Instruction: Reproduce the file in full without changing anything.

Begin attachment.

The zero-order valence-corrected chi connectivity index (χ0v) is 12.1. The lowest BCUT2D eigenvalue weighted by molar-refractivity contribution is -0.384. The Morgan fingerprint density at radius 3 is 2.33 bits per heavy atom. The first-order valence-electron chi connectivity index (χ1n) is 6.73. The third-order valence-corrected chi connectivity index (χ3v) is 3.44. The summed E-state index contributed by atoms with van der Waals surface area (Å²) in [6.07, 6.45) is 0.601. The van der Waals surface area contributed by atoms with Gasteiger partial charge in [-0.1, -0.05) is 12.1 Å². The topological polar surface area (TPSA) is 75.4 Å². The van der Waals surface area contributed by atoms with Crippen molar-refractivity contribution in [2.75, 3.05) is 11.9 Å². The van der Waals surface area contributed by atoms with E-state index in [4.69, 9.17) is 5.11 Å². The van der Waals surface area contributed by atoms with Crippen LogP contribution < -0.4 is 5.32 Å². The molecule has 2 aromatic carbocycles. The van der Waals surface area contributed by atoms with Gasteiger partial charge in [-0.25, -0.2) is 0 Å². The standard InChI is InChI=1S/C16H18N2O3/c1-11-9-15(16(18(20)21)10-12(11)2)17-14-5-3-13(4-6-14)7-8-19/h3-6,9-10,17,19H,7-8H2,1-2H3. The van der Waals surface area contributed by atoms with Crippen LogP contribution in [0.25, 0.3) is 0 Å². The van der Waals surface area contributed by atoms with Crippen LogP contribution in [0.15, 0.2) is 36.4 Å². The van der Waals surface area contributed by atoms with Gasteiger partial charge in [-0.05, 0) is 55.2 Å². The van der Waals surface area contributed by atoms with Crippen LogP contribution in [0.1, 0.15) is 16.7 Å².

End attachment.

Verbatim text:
The zero-order valence-corrected chi connectivity index (χ0v) is 12.1. The lowest BCUT2D eigenvalue weighted by molar-refractivity contribution is -0.384. The Morgan fingerprint density at radius 3 is 2.33 bits per heavy atom. The first-order valence-electron chi connectivity index (χ1n) is 6.73. The third-order valence-corrected chi connectivity index (χ3v) is 3.44. The summed E-state index contributed by atoms with van der Waals surface area (Å²) in [6.07, 6.45) is 0.601. The van der Waals surface area contributed by atoms with Gasteiger partial charge in [-0.1, -0.05) is 12.1 Å². The topological polar surface area (TPSA) is 75.4 Å². The van der Waals surface area contributed by atoms with Crippen molar-refractivity contribution in [2.75, 3.05) is 11.9 Å². The van der Waals surface area contributed by atoms with E-state index in [4.69, 9.17) is 5.11 Å². The van der Waals surface area contributed by atoms with Crippen LogP contribution < -0.4 is 5.32 Å². The molecule has 2 aromatic carbocycles. The van der Waals surface area contributed by atoms with Gasteiger partial charge in [-0.25, -0.2) is 0 Å². The standard InChI is InChI=1S/C16H18N2O3/c1-11-9-15(16(18(20)21)10-12(11)2)17-14-5-3-13(4-6-14)7-8-19/h3-6,9-10,17,19H,7-8H2,1-2H3. The van der Waals surface area contributed by atoms with Crippen LogP contribution in [0.25, 0.3) is 0 Å². The van der Waals surface area contributed by atoms with Crippen LogP contribution in [0.15, 0.2) is 36.4 Å². The van der Waals surface area contributed by atoms with Gasteiger partial charge in [-0.05, 0) is 55.2 Å². The van der Waals surface area contributed by atoms with Crippen LogP contribution in [0.1, 0.15) is 16.7 Å².